MR. GOLDWYN: Well, I think we’re seeing it happen. I mean, you’re seeing – I mean, if you look at these initiatives, I mean, you’re seeing energy efficiency deployment in Mexico. You’re seeing wind and solar aggregation as well. You’re seeing in Brazil the whole biofuels movement is transforming the way energy is used. So it’s taking place in a lot of places.

The question is how do you get more? And some of that is having the right policy framework. People have to – who afford – people who buy electricity and can afford to pay for electricity need to pay something that covers the cost of the input. So if you have the tariff structure right and if you have the feed stock right, then somebody’s going to want to invest. If you don’t have those things, then you’ve just got the government investing. And so some of this conversation is how to get prices right.

But in many places, you have enormous markets and you have wealth and you have major industries and you can lower the cost of doing business, in our country and in these other countries, by building renewables into the system if you can do it at the scale that’s appropriate for a community or for a business or for a country. So it’s good business and there’s not a big assistance program. Brazil is a big economy, Colombia is a big economy, Argentina is a big economy. People doing business there want to build in cost savings into their business plans.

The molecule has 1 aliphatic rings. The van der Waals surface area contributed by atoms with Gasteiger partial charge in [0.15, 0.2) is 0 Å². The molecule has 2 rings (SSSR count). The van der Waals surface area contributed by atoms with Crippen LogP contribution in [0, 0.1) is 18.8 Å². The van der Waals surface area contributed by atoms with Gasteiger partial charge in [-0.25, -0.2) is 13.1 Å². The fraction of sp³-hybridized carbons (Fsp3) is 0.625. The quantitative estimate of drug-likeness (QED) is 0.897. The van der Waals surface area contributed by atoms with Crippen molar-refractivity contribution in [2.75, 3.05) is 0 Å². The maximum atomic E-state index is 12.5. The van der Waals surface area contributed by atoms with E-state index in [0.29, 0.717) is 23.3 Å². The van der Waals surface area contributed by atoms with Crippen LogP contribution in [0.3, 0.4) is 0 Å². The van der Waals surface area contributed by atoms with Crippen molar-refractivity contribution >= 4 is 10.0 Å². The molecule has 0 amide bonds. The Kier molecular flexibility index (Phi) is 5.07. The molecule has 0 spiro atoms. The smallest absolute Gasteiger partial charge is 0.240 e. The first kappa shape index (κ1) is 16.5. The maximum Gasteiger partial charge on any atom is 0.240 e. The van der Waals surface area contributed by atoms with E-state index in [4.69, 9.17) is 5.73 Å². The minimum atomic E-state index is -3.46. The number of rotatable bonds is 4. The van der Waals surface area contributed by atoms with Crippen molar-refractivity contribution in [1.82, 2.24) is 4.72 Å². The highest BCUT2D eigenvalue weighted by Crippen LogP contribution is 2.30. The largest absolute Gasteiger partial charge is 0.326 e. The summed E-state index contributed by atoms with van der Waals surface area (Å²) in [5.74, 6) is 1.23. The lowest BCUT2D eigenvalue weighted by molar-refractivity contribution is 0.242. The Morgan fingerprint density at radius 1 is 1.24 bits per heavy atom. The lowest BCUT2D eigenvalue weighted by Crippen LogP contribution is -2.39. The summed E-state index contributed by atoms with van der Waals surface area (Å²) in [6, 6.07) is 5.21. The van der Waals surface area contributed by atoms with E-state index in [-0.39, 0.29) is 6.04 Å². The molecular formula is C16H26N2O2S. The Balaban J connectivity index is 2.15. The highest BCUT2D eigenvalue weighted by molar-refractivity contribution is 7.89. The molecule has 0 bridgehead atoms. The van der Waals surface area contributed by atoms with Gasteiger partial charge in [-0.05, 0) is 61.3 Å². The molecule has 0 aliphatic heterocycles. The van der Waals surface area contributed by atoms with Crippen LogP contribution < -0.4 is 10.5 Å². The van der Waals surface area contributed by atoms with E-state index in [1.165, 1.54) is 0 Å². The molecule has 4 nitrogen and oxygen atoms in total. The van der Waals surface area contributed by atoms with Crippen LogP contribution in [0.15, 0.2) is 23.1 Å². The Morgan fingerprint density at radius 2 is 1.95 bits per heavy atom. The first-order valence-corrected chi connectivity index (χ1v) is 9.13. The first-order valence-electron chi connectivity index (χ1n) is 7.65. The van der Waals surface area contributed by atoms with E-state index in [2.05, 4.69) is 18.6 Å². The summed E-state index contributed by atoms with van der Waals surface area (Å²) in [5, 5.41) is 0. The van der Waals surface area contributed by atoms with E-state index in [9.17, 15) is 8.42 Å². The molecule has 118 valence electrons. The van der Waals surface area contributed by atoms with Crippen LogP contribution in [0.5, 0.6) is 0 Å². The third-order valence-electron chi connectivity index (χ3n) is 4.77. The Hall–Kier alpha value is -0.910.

This is about showing them what’s available, showing them what other countries have done, showing them what other companies have done, and letting the companies talk to the other businesses there and let them make the deal.

QUESTION: Are there any plans to discuss possibly linking carbon markets or offset policies or – is that going to be on the table for this ministerial meeting?

MR. GOLDWYN: I don’t know that that is an initiative that’s been proposed so far. But it’s certainly a right one for someone to suggest.

QUESTION: Can you (inaudible) –

MR. TONER: I think we’re – any more questions on energy? Great. How about you first since you had your hand up.

QUESTION: Yeah. Yesterday, the U.S. Ambassador to Colombia announced that the U.S. (inaudible) is finally closing all of its cooperation with the DAS after the wiretapping scandal. I wonder, Assistant Secretary, if you have any more comments about that.

ASSISTANT SECRETARY VALENZUELA: No, it’s well-known that the Government of Colombia is going to shut down the DAS. It still needs to have congressional approval. And what the United States has done in terms of its cooperation with the DAS is to pass on some of the support for that to other agencies and organizations, such as (inaudible).

QUESTION: And so what’s the current status of the cooperation with other branches of (inaudible)? And at least --

ASSISTANT SECRETARY VALENZUELA: It’s good. It’s ongoing, as you know. There’s been a significant amount of cooperation, particularly with the (inaudible), but also with the justice system, more generally, at different levels. So, yeah, it’s a good cooperation.